TLDR: Ridesharing companies’ massive valuations are based off of a driverless taxi future. However, it seems that in this future almost all the profits will go to the companies that have solved the hard tasks of manufacturing the cars and designing the self driving AI software, not the relatively easy to replicate task of building the app that customers use to order the taxis. What am I missing here?
In light of the Uber IPO next year I’ve been thinking about the multi billion valuations for ridesharing companies like Uber/Lyft/DiDi/Grab.
As far as I can see, their perceived value comes from driverless cars. The idea is that in the future many people won’t even own a car, they will just call up a driverless taxi when they want to go somewhere (the combination of no drivers’ salaries and the fact that cars being able to drive 24/7 will reduce the number of cars that need to be bought will make the taxi services cheaper than owning your own car). Ridesharing companies, as the tools with which customers call their robo-taxis, will hence get a big slice of this multi-trillion dollar market.
However, I can’t understand why these ridesharing companies get a place in this driverless future at all. As far as I can see, we can break down the driverless taxi service into three components:
- Manufacturing the actual physical cars. This is a very difficult engineering challenge; it requires both great industry knowledge and a large number of factories. This “moat” makes it hard for someone to just come in and start their own car manufacturing company, which in turn ensures that the company can have a decent markup/profit on their cars.
- Designing the AI software that drives the cars. Again, this is a very hard engineering challenge which ensures that there’s a “moat” that stops competitors and hence safeguards profits.
- Building the app that people use to call up the taxi. I’m not saying this task is entirely trivial, but (speaking as someone who works in tech/AI) it’s not that hard for a reasonably large tech company to quickly make a reasonable looking app that lets users order a taxi, and it’s definitely nowhere near as hard as the first two. As far as I can see, there’s very little “moat” here, anyone can easily move into this area, which means that there’s very little profit available in just running the app that people use to contact the cars.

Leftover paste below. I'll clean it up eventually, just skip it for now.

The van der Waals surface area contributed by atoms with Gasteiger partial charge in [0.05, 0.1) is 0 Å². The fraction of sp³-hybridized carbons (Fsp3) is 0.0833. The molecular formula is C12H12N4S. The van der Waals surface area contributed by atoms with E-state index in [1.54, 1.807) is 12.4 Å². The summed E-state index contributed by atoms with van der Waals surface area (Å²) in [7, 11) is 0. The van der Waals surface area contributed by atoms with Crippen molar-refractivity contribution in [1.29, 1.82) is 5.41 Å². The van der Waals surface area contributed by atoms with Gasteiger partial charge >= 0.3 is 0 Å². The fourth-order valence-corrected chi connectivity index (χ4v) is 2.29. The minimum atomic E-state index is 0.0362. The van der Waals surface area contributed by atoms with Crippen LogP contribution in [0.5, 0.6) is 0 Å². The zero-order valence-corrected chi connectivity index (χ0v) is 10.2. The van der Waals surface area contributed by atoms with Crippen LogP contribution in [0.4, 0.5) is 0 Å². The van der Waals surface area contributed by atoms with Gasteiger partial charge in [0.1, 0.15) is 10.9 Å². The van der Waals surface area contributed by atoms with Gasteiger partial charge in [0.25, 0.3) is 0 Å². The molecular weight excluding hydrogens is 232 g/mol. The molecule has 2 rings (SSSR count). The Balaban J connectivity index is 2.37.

As far as I can see, if driverless cars become feasible/reliable, then it’s very likely that the companies with the driverless AI software will just buy cars (or partner with car manufacturing companies) and launch their own taxi service because there’s no way that they’re going to let Uber/Lyft/DiDi/Grab act as a middleman and keep a big slice of the profits. I suppose that the existing ridesharing companies could stay in business by cutting prices until they’re only marginally higher than the cost of cars+driverless software, but then they’re not gonna make much profit and hence don’t justify their current massive vaulations.
I’ve seen a couple of counterarguments to this, but they don’t make sense to me:
- The ridesharing companies can build/are building their own driverless car technology. Firstly, driverless car technology is extremely difficult, and from what I’ve read, companies like Uber are well behind the industry leaders like Google’s Waymo and GM Cruise. Furthermore, I don’t see why starting work on driverless cars (or claiming you can make them in the future) justifies the huge valuations that ridesharing companies currently have; surely it makes more sense to give a large valuation to the startups that have made the most progress in driverless cars (the technology that’s hard to replicate) rather than the startups which have so far only proved that they can build a taxi app (the technology that’s very easy to replicate).
- The network effect/brand loyalty. From what I can tell, this just doesn’t really apply much to taxi services. All the available evidence has shown that consumers pick the cheapest service that can keep waiting times below 3 minutes (i.e. there’s no extra network effect once your company has a certain number of cars in a given city). If I recall correctly the driver’s salary is about 85% the cost of a taxi ride; while ridesharing companies can cut this cost a bit, the reality is that a company with good driverless car tech could easily undercut ridesharing companies by a ridiculous margin while still remaining profitable. In terms of reaching the number of cars needed to keep waiting times below 3 minutes, a large company like Google can just buy the cars needed to achieve this in a given city, take over the market in that city, and then move onto the next one (this is a bit different to something like Facebook where there’s a global network that is harder to disrupt unless you can convince a large number of people all over the world to move to your service at the same time).
Of course, there’s a reasonable chance that driverless cars will prove to be infeasible with current technology. But then the main “nobody will own their own car any more” value proposition for these companies is gone. And furthermore, due to the lack of proper network effects that I mentioned earlier, it’s unlikely that these companies will be able to make much profit at all (since someone else will come in the moment that they try to jack up prices). Hence again I can’t see why these companies have such high valuations.
What am I missing here? Why are the valuations for these companies so high?
Disclaimer: Consult your financial professional before making any investment decision.